Why Do I Keep Getting Shin Splints While Running?

Why Do I Keep Getting Shin Splints While Running?

It’s typical for running to raise your endorphins and leave you feeling great. However, lately you’ve been plagued by bouts of shin splints. Running has become painful, and you’ve had to take big breaks in your exercise routine. 

Why is this happening, and what can you do to prevent shin splints in the future?

Our board-certified orthopedic surgeons at Delta Orthopaedics & Sports Medicine in West Memphis, Arkansas, and Collierville, Tennessee, treat many patients who have shin splints

We provide a prompt diagnosis and expert treatment to bring your legs back to their normal condition and allow you to enjoy your sport. We also focus on prevention. You can take steps to prevent future cases of shin splints.  

What causes shin splints? 

If you have shin splints, you have pain along the edge of your tibia, the large leg bone that connects your knee joint to your ankle joint. The condition can develop when the tibia comes under stress, such as from activities like running and jumping. 

Shin splints are a common ailment of runners and basketball players. A high-impact sport like running places repeated stress on the soft tissue in your lower leg as you pound the pavement. Consequently, your shin bone can become inflamed. 

When you continue running and placing heavy pressure on the legs, shin splints worsen and require longer periods of rest before they heal. 

Treatment for shin splints

Shin splints can heal with conservative treatment. Rest, ice, and pain relievers help. Get your vitamin D checked to be sure your level is adequate. 

If you don’t already have them, we recommend custom orthotics if you over- or under-pronate or have low arches or flat feet. Physical therapy is helpful if your pain is severe.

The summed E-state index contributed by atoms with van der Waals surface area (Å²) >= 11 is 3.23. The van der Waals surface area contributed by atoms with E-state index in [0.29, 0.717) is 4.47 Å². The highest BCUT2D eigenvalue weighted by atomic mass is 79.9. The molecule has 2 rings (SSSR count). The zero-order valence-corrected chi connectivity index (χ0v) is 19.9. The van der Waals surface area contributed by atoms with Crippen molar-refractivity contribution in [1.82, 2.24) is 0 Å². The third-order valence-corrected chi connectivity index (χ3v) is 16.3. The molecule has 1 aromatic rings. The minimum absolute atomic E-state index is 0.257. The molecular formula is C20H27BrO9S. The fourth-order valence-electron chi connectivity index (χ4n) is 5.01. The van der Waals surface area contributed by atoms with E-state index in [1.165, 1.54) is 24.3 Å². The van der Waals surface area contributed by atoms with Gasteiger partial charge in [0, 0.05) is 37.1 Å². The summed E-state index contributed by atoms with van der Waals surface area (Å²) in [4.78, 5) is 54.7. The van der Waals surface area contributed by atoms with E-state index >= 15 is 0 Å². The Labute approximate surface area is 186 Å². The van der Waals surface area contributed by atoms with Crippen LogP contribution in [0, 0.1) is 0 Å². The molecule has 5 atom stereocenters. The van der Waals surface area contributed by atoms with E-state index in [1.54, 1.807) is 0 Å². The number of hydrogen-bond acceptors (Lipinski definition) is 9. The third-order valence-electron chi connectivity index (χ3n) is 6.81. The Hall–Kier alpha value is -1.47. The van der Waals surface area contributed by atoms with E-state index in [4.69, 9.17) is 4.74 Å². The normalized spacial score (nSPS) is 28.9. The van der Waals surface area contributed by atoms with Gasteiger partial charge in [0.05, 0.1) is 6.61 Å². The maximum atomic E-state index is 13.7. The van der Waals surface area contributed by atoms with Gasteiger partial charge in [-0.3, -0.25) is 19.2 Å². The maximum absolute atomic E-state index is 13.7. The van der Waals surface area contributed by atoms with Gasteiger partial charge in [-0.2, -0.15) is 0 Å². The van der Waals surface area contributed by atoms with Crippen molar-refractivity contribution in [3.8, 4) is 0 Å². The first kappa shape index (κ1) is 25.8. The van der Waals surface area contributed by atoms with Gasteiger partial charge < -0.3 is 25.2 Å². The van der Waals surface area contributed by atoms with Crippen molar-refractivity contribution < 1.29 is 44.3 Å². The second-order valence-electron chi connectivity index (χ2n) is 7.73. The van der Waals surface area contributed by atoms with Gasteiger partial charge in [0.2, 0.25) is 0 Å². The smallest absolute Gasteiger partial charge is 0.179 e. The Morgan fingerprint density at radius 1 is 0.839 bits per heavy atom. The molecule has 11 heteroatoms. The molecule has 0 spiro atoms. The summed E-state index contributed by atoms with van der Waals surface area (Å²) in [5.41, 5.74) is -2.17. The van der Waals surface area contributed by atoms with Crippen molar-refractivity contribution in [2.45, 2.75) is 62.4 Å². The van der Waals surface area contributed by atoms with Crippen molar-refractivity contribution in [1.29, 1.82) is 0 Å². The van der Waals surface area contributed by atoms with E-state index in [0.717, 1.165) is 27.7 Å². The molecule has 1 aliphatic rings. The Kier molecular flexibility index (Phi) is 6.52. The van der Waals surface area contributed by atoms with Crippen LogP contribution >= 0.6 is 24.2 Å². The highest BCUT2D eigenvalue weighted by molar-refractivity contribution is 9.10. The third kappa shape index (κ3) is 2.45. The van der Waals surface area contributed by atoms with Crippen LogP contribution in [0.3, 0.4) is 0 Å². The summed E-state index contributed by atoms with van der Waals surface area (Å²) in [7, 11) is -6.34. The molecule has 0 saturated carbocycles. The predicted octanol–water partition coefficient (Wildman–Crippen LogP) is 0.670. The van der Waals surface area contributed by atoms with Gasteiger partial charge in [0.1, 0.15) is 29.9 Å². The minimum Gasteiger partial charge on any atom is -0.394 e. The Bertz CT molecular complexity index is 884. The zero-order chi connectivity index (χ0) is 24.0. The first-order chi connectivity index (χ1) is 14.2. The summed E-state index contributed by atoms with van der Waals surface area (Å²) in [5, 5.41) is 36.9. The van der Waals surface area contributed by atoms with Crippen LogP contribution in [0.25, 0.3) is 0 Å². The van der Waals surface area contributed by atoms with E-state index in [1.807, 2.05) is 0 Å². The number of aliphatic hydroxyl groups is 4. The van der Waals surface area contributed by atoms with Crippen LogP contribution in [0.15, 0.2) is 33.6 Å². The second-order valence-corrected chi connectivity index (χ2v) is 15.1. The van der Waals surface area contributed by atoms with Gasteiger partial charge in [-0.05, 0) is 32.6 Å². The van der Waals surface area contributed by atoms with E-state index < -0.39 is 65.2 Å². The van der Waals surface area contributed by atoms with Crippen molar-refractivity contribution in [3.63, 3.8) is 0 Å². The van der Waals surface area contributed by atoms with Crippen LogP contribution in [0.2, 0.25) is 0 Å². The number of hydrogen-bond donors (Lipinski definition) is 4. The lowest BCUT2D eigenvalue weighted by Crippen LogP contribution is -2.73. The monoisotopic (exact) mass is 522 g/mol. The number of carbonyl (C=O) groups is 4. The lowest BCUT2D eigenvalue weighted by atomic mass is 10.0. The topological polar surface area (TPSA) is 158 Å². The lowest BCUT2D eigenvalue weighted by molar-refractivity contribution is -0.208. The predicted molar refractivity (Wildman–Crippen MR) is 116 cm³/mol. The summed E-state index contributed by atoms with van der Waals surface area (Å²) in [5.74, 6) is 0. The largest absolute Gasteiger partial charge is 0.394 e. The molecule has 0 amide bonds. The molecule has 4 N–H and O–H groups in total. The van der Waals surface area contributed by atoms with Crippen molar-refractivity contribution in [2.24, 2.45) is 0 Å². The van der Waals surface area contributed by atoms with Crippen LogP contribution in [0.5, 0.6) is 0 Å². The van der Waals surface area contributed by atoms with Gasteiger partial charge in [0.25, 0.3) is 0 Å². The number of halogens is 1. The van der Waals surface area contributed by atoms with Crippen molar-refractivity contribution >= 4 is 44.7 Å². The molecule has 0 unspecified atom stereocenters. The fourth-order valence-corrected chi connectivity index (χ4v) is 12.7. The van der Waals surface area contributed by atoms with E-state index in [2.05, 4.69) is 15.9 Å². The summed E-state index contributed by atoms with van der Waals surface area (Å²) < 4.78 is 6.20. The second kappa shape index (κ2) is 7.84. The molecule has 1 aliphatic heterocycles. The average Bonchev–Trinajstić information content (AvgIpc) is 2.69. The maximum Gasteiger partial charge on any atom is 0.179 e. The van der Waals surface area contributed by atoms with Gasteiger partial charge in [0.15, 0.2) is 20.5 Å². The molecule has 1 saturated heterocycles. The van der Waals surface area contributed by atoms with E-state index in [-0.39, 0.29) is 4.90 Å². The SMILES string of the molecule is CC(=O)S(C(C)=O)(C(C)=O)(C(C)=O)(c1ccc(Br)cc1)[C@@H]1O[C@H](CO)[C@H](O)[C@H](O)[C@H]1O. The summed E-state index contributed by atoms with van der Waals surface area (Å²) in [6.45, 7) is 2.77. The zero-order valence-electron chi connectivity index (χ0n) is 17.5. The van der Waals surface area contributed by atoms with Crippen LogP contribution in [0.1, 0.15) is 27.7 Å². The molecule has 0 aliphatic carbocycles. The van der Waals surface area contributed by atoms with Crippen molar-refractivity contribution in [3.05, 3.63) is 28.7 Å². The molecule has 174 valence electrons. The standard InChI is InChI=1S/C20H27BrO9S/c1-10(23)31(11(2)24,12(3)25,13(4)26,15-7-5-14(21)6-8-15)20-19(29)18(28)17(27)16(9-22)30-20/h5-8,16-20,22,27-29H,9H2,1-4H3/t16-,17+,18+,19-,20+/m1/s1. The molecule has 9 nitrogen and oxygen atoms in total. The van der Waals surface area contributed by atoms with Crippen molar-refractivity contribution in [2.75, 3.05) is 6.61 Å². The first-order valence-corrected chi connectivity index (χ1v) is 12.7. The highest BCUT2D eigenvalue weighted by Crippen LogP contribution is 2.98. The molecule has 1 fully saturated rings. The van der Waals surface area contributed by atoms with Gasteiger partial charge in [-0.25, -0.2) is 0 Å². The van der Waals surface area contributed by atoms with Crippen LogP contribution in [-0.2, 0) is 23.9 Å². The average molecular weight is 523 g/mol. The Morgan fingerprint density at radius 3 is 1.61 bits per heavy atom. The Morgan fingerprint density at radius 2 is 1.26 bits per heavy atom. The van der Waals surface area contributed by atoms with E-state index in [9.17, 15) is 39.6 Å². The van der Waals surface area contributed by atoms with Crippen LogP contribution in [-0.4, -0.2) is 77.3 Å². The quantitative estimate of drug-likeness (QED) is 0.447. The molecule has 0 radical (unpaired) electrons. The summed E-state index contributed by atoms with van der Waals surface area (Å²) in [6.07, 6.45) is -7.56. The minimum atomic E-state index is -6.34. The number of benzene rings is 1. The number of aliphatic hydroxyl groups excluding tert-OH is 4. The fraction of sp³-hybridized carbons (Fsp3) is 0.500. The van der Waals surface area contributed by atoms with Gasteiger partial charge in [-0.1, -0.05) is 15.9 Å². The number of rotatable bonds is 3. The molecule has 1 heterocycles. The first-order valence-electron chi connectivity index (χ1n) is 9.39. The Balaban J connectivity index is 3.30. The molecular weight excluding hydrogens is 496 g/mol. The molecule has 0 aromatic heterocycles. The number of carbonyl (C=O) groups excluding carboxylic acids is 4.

How to prevent shin splints 

If you have shin splints, you don’t want a repeat occurrence. Following are tips to keep your legs healthy and avoid the inflammation of shin splints. 

Make sure you warm up 

Always warm up before you run. Warming up prepares your muscles and soft tissue for more intense exercise, increasing flexibility and helping to prevent injury. 

Stretching is essential before you run. Some examples of great stretches for runners are forward and side lunges, bent knee swings, and lateral straight leg swings. 

Increase activity slowly

Have you recently increased the amount you run, either for longer periods or more frequently? You can get shin splints from increasing your activity level too much all at once. Follow the 10% rule. Don’t increase your activity level more than 10% each week. 

Change your shoes every 300 miles 

Have you examined your shoes lately? If they have an uneven wear pattern or have lost cushioning, it’s past time to replace them. Shoes should be replaced every 300-500 miles

Purchase shoes at a shoe store that focuses on running, and have the salesperson help you select a shoe that supports your foot. 

Consider orthotics 

If you have low arches or flat feet, custom orthotics may help you by relieving the stress on your legs. They help correct faulty biomechanics in your gait and provide extra support for your legs. 

Cross-train and take days off 

Cross-training helps prevent injuries. Biking, swimming, strength training and Pilates are all great choices. Strength training is especially important in building muscle strength and endurance. 

Are you allowing your legs to take a rest? It’s important to take rest days if you’re a runner. 

Call Delta Orthopaedics & Sports Medicine or book an appointment online if you have pain from shin splints and for all of your musculoskeletal concerns. 


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